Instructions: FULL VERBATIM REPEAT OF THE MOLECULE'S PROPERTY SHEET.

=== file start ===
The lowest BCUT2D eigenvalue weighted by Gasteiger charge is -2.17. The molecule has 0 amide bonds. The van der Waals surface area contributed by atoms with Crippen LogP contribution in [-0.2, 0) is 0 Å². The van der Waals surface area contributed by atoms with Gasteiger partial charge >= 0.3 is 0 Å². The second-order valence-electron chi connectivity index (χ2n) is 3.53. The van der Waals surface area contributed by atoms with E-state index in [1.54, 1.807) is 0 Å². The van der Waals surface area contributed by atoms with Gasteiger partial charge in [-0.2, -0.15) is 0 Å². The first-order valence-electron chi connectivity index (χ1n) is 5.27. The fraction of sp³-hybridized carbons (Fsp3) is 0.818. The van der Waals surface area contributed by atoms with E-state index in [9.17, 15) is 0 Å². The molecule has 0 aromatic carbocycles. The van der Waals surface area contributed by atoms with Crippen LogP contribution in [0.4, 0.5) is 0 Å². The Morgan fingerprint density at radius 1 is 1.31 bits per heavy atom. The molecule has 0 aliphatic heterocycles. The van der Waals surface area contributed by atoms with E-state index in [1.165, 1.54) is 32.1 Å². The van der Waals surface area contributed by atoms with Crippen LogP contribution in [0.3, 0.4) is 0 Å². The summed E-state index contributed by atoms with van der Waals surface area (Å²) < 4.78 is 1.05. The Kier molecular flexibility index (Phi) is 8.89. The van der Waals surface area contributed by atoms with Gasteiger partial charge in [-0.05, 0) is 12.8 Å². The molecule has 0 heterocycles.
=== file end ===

The lowest BCUT2D eigenvalue weighted by Gasteiger charge is -2.17. The molecule has 0 amide bonds. The van der Waals surface area contributed by atoms with Crippen LogP contribution in [-0.2, 0) is 0 Å². The van der Waals surface area contributed by atoms with Gasteiger partial charge >= 0.3 is 0 Å². The second-order valence-electron chi connectivity index (χ2n) is 3.53. The van der Waals surface area contributed by atoms with E-state index in [1.54, 1.807) is 0 Å². The van der Waals surface area contributed by atoms with Gasteiger partial charge in [-0.2, -0.15) is 0 Å². The first-order valence-electron chi connectivity index (χ1n) is 5.27. The fraction of sp³-hybridized carbons (Fsp3) is 0.818. The van der Waals surface area contributed by atoms with E-state index in [9.17, 15) is 0 Å². The molecule has 0 aromatic carbocycles. The van der Waals surface area contributed by atoms with Crippen LogP contribution in [0.4, 0.5) is 0 Å². The Morgan fingerprint density at radius 1 is 1.31 bits per heavy atom. The molecule has 0 aliphatic heterocycles. The van der Waals surface area contributed by atoms with E-state index in [1.165, 1.54) is 32.1 Å². The van der Waals surface area contributed by atoms with Crippen LogP contribution in [0.3, 0.4) is 0 Å². The summed E-state index contributed by atoms with van der Waals surface area (Å²) < 4.78 is 1.05. The Kier molecular flexibility index (Phi) is 8.89. The van der Waals surface area contributed by atoms with Gasteiger partial charge in [-0.05, 0) is 12.8 Å². The molecule has 0 heterocycles.